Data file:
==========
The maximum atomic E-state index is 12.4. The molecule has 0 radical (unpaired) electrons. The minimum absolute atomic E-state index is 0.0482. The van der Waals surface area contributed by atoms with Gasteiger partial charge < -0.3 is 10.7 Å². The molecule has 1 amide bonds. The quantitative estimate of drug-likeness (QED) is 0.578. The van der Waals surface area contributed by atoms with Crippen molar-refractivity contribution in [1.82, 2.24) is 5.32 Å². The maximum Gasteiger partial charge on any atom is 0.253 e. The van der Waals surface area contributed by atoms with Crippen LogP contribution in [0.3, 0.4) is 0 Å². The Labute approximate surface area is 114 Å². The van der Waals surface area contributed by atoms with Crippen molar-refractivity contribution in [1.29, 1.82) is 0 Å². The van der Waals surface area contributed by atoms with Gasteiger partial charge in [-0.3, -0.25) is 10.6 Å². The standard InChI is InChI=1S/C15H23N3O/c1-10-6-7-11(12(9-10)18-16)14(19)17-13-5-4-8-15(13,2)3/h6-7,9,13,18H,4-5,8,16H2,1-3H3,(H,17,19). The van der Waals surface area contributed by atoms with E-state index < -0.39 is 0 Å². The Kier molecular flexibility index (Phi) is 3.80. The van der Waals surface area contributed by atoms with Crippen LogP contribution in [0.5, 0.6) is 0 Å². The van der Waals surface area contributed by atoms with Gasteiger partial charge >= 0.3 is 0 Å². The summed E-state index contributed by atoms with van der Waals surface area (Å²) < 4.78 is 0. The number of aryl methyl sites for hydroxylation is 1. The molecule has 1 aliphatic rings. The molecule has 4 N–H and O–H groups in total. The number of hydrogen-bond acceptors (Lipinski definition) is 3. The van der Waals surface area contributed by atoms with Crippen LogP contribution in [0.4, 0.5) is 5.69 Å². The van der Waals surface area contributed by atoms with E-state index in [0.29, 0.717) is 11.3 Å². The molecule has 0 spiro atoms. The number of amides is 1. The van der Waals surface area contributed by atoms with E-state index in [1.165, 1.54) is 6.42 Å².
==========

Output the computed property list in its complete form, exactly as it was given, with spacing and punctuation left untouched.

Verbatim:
The maximum atomic E-state index is 12.4. The molecule has 0 radical (unpaired) electrons. The minimum absolute atomic E-state index is 0.0482. The van der Waals surface area contributed by atoms with Gasteiger partial charge < -0.3 is 10.7 Å². The molecule has 1 amide bonds. The quantitative estimate of drug-likeness (QED) is 0.578. The van der Waals surface area contributed by atoms with Crippen molar-refractivity contribution in [1.82, 2.24) is 5.32 Å². The maximum Gasteiger partial charge on any atom is 0.253 e. The van der Waals surface area contributed by atoms with Crippen LogP contribution in [0.3, 0.4) is 0 Å². The Labute approximate surface area is 114 Å². The van der Waals surface area contributed by atoms with Crippen molar-refractivity contribution in [1.29, 1.82) is 0 Å². The van der Waals surface area contributed by atoms with Gasteiger partial charge in [-0.3, -0.25) is 10.6 Å². The standard InChI is InChI=1S/C15H23N3O/c1-10-6-7-11(12(9-10)18-16)14(19)17-13-5-4-8-15(13,2)3/h6-7,9,13,18H,4-5,8,16H2,1-3H3,(H,17,19). The van der Waals surface area contributed by atoms with E-state index < -0.39 is 0 Å². The Kier molecular flexibility index (Phi) is 3.80. The van der Waals surface area contributed by atoms with Crippen LogP contribution in [0.5, 0.6) is 0 Å². The van der Waals surface area contributed by atoms with Gasteiger partial charge >= 0.3 is 0 Å². The summed E-state index contributed by atoms with van der Waals surface area (Å²) < 4.78 is 0. The number of aryl methyl sites for hydroxylation is 1. The molecule has 1 aliphatic rings. The molecule has 4 N–H and O–H groups in total. The number of hydrogen-bond acceptors (Lipinski definition) is 3. The van der Waals surface area contributed by atoms with Crippen LogP contribution in [0.4, 0.5) is 5.69 Å². The van der Waals surface area contributed by atoms with E-state index in [0.29, 0.717) is 11.3 Å². The molecule has 0 spiro atoms. The number of amides is 1. The van der Waals surface area contributed by atoms with E-state index in [1.165, 1.54) is 6.42 Å².